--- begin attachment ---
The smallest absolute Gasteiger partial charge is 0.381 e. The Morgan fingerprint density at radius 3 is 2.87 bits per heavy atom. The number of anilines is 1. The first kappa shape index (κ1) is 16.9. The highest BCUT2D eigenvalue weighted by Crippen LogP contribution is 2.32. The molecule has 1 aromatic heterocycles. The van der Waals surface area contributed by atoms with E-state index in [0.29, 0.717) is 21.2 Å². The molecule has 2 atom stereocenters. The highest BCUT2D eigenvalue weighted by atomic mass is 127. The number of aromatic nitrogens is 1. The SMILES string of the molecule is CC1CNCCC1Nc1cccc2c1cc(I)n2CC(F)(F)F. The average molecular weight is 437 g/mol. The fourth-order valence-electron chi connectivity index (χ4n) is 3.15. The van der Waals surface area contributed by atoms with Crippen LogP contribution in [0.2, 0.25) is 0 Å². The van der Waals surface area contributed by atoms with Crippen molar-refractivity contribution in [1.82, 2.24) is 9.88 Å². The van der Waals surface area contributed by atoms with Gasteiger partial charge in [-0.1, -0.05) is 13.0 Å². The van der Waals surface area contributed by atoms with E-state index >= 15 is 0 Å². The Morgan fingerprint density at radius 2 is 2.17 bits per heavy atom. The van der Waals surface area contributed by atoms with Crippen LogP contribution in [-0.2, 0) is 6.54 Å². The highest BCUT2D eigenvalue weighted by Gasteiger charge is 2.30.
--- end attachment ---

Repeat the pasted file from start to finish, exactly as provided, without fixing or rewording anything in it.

The smallest absolute Gasteiger partial charge is 0.381 e. The Morgan fingerprint density at radius 3 is 2.87 bits per heavy atom. The number of anilines is 1. The first kappa shape index (κ1) is 16.9. The highest BCUT2D eigenvalue weighted by Crippen LogP contribution is 2.32. The molecule has 1 aromatic heterocycles. The van der Waals surface area contributed by atoms with E-state index in [0.29, 0.717) is 21.2 Å². The molecule has 2 atom stereocenters. The highest BCUT2D eigenvalue weighted by atomic mass is 127. The number of aromatic nitrogens is 1. The SMILES string of the molecule is CC1CNCCC1Nc1cccc2c1cc(I)n2CC(F)(F)F. The average molecular weight is 437 g/mol. The fourth-order valence-electron chi connectivity index (χ4n) is 3.15. The van der Waals surface area contributed by atoms with Crippen LogP contribution in [0.2, 0.25) is 0 Å². The van der Waals surface area contributed by atoms with Crippen molar-refractivity contribution in [1.82, 2.24) is 9.88 Å². The van der Waals surface area contributed by atoms with Gasteiger partial charge in [-0.1, -0.05) is 13.0 Å². The van der Waals surface area contributed by atoms with E-state index >= 15 is 0 Å². The Morgan fingerprint density at radius 2 is 2.17 bits per heavy atom. The van der Waals surface area contributed by atoms with Crippen LogP contribution in [-0.2, 0) is 6.54 Å². The highest BCUT2D eigenvalue weighted by Gasteiger charge is 2.30.